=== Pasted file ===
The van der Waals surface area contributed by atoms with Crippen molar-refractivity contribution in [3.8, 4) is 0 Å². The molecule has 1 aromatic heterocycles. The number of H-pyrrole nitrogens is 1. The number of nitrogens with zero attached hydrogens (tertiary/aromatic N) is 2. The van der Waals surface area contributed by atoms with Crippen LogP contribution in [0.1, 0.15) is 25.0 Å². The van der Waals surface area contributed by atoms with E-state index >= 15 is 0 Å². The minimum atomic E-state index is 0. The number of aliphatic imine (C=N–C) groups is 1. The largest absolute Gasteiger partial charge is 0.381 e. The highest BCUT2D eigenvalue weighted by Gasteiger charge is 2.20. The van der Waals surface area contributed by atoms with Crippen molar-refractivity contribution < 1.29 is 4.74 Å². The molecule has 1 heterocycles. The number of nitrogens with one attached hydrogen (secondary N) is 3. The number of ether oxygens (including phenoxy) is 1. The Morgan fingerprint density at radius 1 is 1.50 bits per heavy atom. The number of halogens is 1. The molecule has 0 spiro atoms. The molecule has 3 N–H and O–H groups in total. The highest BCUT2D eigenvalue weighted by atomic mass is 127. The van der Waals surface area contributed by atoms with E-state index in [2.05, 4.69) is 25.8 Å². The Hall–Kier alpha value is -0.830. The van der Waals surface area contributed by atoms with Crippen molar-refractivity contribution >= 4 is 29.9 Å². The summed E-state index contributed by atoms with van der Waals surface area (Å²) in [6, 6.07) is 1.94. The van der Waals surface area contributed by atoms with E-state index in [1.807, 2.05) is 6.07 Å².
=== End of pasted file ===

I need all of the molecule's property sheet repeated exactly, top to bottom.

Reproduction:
The van der Waals surface area contributed by atoms with Crippen molar-refractivity contribution in [3.8, 4) is 0 Å². The molecule has 1 aromatic heterocycles. The number of H-pyrrole nitrogens is 1. The number of nitrogens with zero attached hydrogens (tertiary/aromatic N) is 2. The van der Waals surface area contributed by atoms with Crippen LogP contribution in [0.1, 0.15) is 25.0 Å². The van der Waals surface area contributed by atoms with E-state index >= 15 is 0 Å². The minimum atomic E-state index is 0. The number of aliphatic imine (C=N–C) groups is 1. The largest absolute Gasteiger partial charge is 0.381 e. The highest BCUT2D eigenvalue weighted by Gasteiger charge is 2.20. The van der Waals surface area contributed by atoms with Crippen molar-refractivity contribution < 1.29 is 4.74 Å². The molecule has 1 heterocycles. The number of nitrogens with one attached hydrogen (secondary N) is 3. The number of ether oxygens (including phenoxy) is 1. The Morgan fingerprint density at radius 1 is 1.50 bits per heavy atom. The number of halogens is 1. The molecule has 0 spiro atoms. The molecule has 3 N–H and O–H groups in total. The highest BCUT2D eigenvalue weighted by atomic mass is 127. The van der Waals surface area contributed by atoms with E-state index in [2.05, 4.69) is 25.8 Å². The Hall–Kier alpha value is -0.830. The van der Waals surface area contributed by atoms with Crippen molar-refractivity contribution >= 4 is 29.9 Å². The summed E-state index contributed by atoms with van der Waals surface area (Å²) in [6, 6.07) is 1.94. The van der Waals surface area contributed by atoms with E-state index in [1.807, 2.05) is 6.07 Å².